A Wallace Stegner Fellowship provides writers with a living stipend of US$26,000 per year for a period of two years.
In addition, fellows’ tuition and health insurance are paid for by the University’s creative writing program.
The program allows writers to hone their skills while receiving guidance from Stanford’s distinguished creative writing faculty.
Wallace Stegner originally came to Stanford in the 1940s as an American fiction writer and environmentalist.
Dana Kletter, a professional musician and current first-year fiction fellow in the Stegner Fellowship, has an MFA from the University of Michigan.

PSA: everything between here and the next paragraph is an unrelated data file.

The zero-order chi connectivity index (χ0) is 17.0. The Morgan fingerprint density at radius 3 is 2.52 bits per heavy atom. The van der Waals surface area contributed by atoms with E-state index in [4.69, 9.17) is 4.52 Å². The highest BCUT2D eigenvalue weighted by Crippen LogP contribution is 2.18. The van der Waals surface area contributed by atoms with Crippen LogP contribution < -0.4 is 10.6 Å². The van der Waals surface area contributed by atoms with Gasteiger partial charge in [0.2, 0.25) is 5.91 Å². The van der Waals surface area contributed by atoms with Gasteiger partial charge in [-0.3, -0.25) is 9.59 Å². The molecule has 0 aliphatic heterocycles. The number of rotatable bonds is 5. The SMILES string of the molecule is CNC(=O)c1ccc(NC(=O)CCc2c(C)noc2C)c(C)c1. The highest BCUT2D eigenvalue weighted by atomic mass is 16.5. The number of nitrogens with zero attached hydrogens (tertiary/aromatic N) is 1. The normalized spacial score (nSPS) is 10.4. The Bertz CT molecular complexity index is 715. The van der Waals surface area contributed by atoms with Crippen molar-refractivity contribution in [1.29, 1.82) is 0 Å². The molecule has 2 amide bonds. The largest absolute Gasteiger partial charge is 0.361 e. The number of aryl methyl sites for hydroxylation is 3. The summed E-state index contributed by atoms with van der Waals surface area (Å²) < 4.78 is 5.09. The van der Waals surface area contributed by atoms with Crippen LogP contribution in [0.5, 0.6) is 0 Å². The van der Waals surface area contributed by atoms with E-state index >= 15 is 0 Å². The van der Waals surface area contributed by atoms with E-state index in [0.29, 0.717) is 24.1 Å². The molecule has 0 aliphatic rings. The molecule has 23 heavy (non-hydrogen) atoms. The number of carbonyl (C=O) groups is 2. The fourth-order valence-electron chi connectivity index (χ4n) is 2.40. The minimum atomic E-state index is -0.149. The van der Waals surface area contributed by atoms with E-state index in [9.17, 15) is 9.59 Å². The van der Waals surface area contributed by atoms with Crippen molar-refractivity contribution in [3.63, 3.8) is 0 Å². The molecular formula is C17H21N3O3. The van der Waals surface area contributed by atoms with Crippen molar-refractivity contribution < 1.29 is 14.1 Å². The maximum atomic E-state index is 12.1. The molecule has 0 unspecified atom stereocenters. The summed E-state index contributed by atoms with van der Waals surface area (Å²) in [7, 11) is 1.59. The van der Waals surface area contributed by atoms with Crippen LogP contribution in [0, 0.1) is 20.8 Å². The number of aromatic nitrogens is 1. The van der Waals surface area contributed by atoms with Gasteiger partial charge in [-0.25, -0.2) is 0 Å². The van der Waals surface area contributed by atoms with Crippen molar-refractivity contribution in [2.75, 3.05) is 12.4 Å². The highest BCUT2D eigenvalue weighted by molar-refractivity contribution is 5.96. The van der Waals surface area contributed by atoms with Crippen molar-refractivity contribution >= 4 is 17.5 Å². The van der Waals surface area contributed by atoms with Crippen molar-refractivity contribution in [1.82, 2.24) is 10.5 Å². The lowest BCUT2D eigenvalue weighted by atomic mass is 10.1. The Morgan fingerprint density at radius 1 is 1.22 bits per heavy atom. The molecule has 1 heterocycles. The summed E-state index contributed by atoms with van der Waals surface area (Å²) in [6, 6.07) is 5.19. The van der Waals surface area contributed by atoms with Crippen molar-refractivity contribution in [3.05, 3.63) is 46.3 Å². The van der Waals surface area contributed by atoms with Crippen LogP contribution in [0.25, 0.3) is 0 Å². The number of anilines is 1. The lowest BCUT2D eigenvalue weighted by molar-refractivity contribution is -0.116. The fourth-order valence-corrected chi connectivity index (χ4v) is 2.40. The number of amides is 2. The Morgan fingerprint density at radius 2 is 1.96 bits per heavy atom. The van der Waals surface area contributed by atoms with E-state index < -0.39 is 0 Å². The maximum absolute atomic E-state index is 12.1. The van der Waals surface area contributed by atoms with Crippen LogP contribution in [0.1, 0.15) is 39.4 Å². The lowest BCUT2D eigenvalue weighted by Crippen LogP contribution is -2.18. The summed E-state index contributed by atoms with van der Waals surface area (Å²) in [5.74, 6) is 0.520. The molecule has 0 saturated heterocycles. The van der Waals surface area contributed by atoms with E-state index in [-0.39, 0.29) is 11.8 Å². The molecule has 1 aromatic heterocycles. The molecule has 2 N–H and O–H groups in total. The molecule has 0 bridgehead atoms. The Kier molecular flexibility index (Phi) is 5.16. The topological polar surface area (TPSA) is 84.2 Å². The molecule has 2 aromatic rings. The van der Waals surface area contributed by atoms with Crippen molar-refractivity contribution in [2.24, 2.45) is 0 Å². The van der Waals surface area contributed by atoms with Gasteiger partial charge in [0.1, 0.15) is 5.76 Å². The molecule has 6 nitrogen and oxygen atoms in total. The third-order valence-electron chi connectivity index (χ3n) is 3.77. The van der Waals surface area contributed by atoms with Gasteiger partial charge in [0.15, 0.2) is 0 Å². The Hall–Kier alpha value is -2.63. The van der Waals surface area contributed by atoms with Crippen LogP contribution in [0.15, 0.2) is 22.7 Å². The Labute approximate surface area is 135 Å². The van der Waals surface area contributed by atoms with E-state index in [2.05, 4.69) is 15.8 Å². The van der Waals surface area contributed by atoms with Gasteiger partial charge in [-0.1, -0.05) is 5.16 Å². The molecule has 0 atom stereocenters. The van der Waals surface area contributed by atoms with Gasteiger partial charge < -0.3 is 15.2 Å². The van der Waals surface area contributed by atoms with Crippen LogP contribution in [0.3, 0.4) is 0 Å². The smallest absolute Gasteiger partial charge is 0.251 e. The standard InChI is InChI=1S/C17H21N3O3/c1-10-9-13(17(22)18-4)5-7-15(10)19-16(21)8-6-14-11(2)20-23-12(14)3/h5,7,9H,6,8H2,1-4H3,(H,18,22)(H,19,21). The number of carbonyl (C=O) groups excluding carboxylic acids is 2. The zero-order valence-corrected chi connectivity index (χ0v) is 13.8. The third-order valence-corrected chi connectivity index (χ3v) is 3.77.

She said that the amount of free time is one of the biggest benefits – and challenges – to being a Stegner fellow. Aside from the workshop where you bring in two pieces of writing a quarter, you don’t have a schedule,” said Kletter.Ten two-year fellowships, five in poetry and five in fiction, are given annually to allow emerging writers to develop their craft in workshops with senior faculty members at Stanford University.Each fellowship includes a ,000 annual stipend, a tuition waiver, and health insurance.Unlike a Master of Fine Arts (MFA) program, the Stegner Fellowship offers no degree.However, Boland said, “We choose people who are by now pretty well published and probably will either leave the program with a book and a contract or with a finished book. Many of the people who come here have already been in writing programs, already have their MFAs.” Boland said she believes that the Stegner Fellowship is probably the last set of workshops a Stegner fellow will ever take.Fellows can also become involved in Stanford’s Writer’s Studio or Poetry House, resources that undergraduates use for writing help.Molly Mc Cully Brown ’12, an English major, completed a Levinthal Tutorial in poetry during winter quarter.No degrees are required to apply, and no degrees are awarded.Submit 10 to 15 pages of poetry or a fiction manuscript of up to 9,000 words with a entry fee by December 1. Throughout their time as “Stegners,” writers participate in three quarter-long writing workshops each year.Each workshop meets once a week and is taught by one of the faculty in their field.